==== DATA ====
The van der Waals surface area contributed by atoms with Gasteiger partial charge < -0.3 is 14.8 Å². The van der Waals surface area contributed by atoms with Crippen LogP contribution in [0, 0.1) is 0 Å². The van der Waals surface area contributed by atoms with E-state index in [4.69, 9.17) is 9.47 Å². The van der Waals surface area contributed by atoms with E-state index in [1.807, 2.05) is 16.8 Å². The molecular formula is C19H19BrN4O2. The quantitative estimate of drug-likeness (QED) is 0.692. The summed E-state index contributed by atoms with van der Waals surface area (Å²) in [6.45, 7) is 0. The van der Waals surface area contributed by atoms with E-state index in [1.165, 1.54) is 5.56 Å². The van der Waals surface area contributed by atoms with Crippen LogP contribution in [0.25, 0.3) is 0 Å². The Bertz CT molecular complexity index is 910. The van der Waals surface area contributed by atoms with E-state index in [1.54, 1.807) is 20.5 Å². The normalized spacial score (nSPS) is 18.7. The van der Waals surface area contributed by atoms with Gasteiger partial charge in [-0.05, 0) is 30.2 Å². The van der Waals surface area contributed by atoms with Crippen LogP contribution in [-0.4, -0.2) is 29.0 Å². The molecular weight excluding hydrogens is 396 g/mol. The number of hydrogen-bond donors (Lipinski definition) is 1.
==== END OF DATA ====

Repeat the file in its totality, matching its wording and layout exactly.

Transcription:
The van der Waals surface area contributed by atoms with Gasteiger partial charge < -0.3 is 14.8 Å². The van der Waals surface area contributed by atoms with Crippen LogP contribution in [0, 0.1) is 0 Å². The van der Waals surface area contributed by atoms with E-state index in [4.69, 9.17) is 9.47 Å². The van der Waals surface area contributed by atoms with E-state index in [1.807, 2.05) is 16.8 Å². The molecular formula is C19H19BrN4O2. The quantitative estimate of drug-likeness (QED) is 0.692. The summed E-state index contributed by atoms with van der Waals surface area (Å²) in [6.45, 7) is 0. The van der Waals surface area contributed by atoms with E-state index in [1.165, 1.54) is 5.56 Å². The van der Waals surface area contributed by atoms with Crippen LogP contribution in [0.25, 0.3) is 0 Å². The Bertz CT molecular complexity index is 910. The van der Waals surface area contributed by atoms with E-state index in [1.54, 1.807) is 20.5 Å². The normalized spacial score (nSPS) is 18.7. The van der Waals surface area contributed by atoms with Gasteiger partial charge in [-0.05, 0) is 30.2 Å². The van der Waals surface area contributed by atoms with Crippen LogP contribution in [-0.4, -0.2) is 29.0 Å². The molecular weight excluding hydrogens is 396 g/mol. The number of hydrogen-bond donors (Lipinski definition) is 1.